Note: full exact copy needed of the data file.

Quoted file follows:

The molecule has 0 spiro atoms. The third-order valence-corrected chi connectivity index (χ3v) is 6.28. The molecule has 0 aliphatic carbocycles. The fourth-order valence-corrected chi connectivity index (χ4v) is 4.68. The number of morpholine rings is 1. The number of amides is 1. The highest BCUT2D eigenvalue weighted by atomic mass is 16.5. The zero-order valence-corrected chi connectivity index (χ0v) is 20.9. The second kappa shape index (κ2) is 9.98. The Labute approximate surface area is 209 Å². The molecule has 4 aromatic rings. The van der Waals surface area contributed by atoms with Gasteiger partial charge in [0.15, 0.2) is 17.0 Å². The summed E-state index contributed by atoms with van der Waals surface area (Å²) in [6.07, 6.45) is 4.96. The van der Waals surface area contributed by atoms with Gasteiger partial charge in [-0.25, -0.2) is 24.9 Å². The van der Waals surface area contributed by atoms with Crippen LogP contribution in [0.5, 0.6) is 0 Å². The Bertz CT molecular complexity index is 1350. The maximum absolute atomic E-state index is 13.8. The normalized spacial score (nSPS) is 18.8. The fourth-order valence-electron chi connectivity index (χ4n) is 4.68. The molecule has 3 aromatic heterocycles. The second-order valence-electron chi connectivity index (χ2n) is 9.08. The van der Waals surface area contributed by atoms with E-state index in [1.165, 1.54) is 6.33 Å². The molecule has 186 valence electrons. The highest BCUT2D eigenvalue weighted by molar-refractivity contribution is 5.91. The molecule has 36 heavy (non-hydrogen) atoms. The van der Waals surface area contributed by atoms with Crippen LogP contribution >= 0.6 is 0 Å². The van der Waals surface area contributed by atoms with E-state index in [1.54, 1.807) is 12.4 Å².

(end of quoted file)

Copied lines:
The molecule has 0 spiro atoms. The third-order valence-corrected chi connectivity index (χ3v) is 6.28. The molecule has 0 aliphatic carbocycles. The fourth-order valence-corrected chi connectivity index (χ4v) is 4.68. The number of morpholine rings is 1. The number of amides is 1. The highest BCUT2D eigenvalue weighted by atomic mass is 16.5. The zero-order valence-corrected chi connectivity index (χ0v) is 20.9. The second kappa shape index (κ2) is 9.98. The Labute approximate surface area is 209 Å². The molecule has 4 aromatic rings. The van der Waals surface area contributed by atoms with Gasteiger partial charge in [0.15, 0.2) is 17.0 Å². The summed E-state index contributed by atoms with van der Waals surface area (Å²) in [6.07, 6.45) is 4.96. The van der Waals surface area contributed by atoms with Gasteiger partial charge in [-0.25, -0.2) is 24.9 Å². The van der Waals surface area contributed by atoms with Crippen LogP contribution in [0.5, 0.6) is 0 Å². The Bertz CT molecular complexity index is 1350. The maximum absolute atomic E-state index is 13.8. The normalized spacial score (nSPS) is 18.8. The fourth-order valence-electron chi connectivity index (χ4n) is 4.68. The molecule has 3 aromatic heterocycles. The second-order valence-electron chi connectivity index (χ2n) is 9.08. The van der Waals surface area contributed by atoms with E-state index in [1.165, 1.54) is 6.33 Å². The molecule has 186 valence electrons. The highest BCUT2D eigenvalue weighted by molar-refractivity contribution is 5.91. The molecule has 36 heavy (non-hydrogen) atoms. The van der Waals surface area contributed by atoms with Crippen LogP contribution >= 0.6 is 0 Å². The van der Waals surface area contributed by atoms with E-state index in [1.54, 1.807) is 12.4 Å².